The Mad Butcher 'battling for life' in hospital

Sir Peter Leitch. Photo: Getty Images
Sir Peter Leitch. Photo: Getty Images
Sir Peter Leitch, aka The Mad Butcher, says he's fighting for his life in hospital.

Leitch made the announcement on his Facebook page over the weekend following the latest Warriors loss to the North Queensland Cowboys at Mt Smart Stadium on Saturday night.

In the comments section of a post, Leitch said he was not at the game and wasn’t going to comment on the result because he’s been “battling” for his life.

“I’m not gonna comment individually as I was not at the game I’m in hospital but I’ve been [in] hospital battling for my life the last few days so I’ll leave it at that you’re all entitled to your opinion’s summary,” he said.

“But I’m not up to again with anyone I’m just bloody grateful I woke up today.”

Warriors chief executive Cameron George told The New Zealand Herald: “On behalf of our staff, players and fans we wish him a speedy recovery.

“He is a massive part of our club and culture and we can’t wait to have him back fighting fit again soon.”

In 2010, Leitch announced he had been diagnosed with an aggressive form of bladder cancer. He was in remission in 2016.

In 2011, Leitch, a diabetic, was hospitalised with chest pains but discharged once doctors gave him the all-clear.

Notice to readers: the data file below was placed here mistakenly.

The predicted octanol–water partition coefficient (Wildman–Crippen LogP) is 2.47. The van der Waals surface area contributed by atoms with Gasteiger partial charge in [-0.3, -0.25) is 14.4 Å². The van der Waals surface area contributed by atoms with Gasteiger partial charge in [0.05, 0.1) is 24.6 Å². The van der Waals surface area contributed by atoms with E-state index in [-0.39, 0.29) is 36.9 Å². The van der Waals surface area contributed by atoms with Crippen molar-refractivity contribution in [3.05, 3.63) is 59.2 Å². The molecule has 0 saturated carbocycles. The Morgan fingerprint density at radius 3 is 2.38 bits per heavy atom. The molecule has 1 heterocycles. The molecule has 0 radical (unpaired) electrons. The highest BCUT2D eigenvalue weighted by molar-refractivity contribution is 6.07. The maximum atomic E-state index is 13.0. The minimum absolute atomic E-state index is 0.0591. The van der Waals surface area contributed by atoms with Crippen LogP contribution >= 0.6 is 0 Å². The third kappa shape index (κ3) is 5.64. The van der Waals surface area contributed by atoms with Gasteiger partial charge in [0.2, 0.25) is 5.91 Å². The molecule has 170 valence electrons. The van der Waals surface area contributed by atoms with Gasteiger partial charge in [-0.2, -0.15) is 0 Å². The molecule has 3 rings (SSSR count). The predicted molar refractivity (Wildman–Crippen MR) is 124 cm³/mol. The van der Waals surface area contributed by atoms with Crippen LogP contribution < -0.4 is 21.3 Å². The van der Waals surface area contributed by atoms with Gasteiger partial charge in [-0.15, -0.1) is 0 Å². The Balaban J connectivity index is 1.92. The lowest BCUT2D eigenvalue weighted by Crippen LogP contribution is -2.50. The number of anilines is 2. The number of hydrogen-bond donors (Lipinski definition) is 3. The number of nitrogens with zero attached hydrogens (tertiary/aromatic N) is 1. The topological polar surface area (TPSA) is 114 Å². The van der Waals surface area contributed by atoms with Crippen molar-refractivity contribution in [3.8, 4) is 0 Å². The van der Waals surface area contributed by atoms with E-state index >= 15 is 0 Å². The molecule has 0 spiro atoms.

“I just had a few days in there because I had a couple of chest pains, so I went in just to double-check that I’m okay. But it’s all good,” he told the Herald at the time.

“It’s not pleasant, I can tell ya ... But the doctors said it’s all sweet, so that’s good.”

He also underwent reconstructive knee surgery that year.

The Herald has sought comment from Leitch on Monday night.

The Mad Butcher

• Peter Charles Leitch opened his first butchery in Mangere East in 1971.

• His nickname came about after an incident in a pub where he was called “that f***ing mad butcher” by a patron, and he decided to use it in a radio promotion advertising his shop.

• Leitch is an avid Warriors supporter, and has served as ambassador for Allergy New Zealand and the Prostate Foundation, and sponsored Middlemore Hospital’s national burns unit.

• He was awarded the Queen’s Service Medal in 1991, and was made a Knight Companion of the New Zealand Order of Merit in 2010.

• At age 65, he announced he was battling bladder cancer. He is now in remission.

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